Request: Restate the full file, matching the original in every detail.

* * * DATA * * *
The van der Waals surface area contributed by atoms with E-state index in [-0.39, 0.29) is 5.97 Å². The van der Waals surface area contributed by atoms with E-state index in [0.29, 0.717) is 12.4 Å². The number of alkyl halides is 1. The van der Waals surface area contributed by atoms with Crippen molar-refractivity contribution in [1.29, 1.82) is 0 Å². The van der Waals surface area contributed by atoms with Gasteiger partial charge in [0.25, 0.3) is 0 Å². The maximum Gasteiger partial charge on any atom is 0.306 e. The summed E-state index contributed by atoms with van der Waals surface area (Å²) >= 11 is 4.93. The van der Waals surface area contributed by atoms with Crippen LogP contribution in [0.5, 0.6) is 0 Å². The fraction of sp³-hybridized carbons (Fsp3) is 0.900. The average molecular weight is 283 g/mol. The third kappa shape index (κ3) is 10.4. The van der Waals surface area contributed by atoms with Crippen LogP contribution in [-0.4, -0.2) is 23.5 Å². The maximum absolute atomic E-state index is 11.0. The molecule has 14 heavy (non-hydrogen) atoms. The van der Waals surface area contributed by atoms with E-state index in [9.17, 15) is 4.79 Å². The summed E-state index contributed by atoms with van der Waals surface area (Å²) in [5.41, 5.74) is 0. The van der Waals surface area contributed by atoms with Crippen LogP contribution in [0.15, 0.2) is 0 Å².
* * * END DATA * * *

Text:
The van der Waals surface area contributed by atoms with E-state index in [-0.39, 0.29) is 5.97 Å². The van der Waals surface area contributed by atoms with E-state index in [0.29, 0.717) is 12.4 Å². The number of alkyl halides is 1. The van der Waals surface area contributed by atoms with Crippen molar-refractivity contribution in [1.29, 1.82) is 0 Å². The van der Waals surface area contributed by atoms with Gasteiger partial charge in [0.25, 0.3) is 0 Å². The maximum Gasteiger partial charge on any atom is 0.306 e. The summed E-state index contributed by atoms with van der Waals surface area (Å²) >= 11 is 4.93. The van der Waals surface area contributed by atoms with Crippen LogP contribution in [0.5, 0.6) is 0 Å². The fraction of sp³-hybridized carbons (Fsp3) is 0.900. The average molecular weight is 283 g/mol. The third kappa shape index (κ3) is 10.4. The van der Waals surface area contributed by atoms with Crippen LogP contribution in [-0.4, -0.2) is 23.5 Å². The maximum absolute atomic E-state index is 11.0. The molecule has 14 heavy (non-hydrogen) atoms. The van der Waals surface area contributed by atoms with E-state index in [9.17, 15) is 4.79 Å². The summed E-state index contributed by atoms with van der Waals surface area (Å²) in [5.41, 5.74) is 0. The van der Waals surface area contributed by atoms with Crippen LogP contribution in [0.15, 0.2) is 0 Å².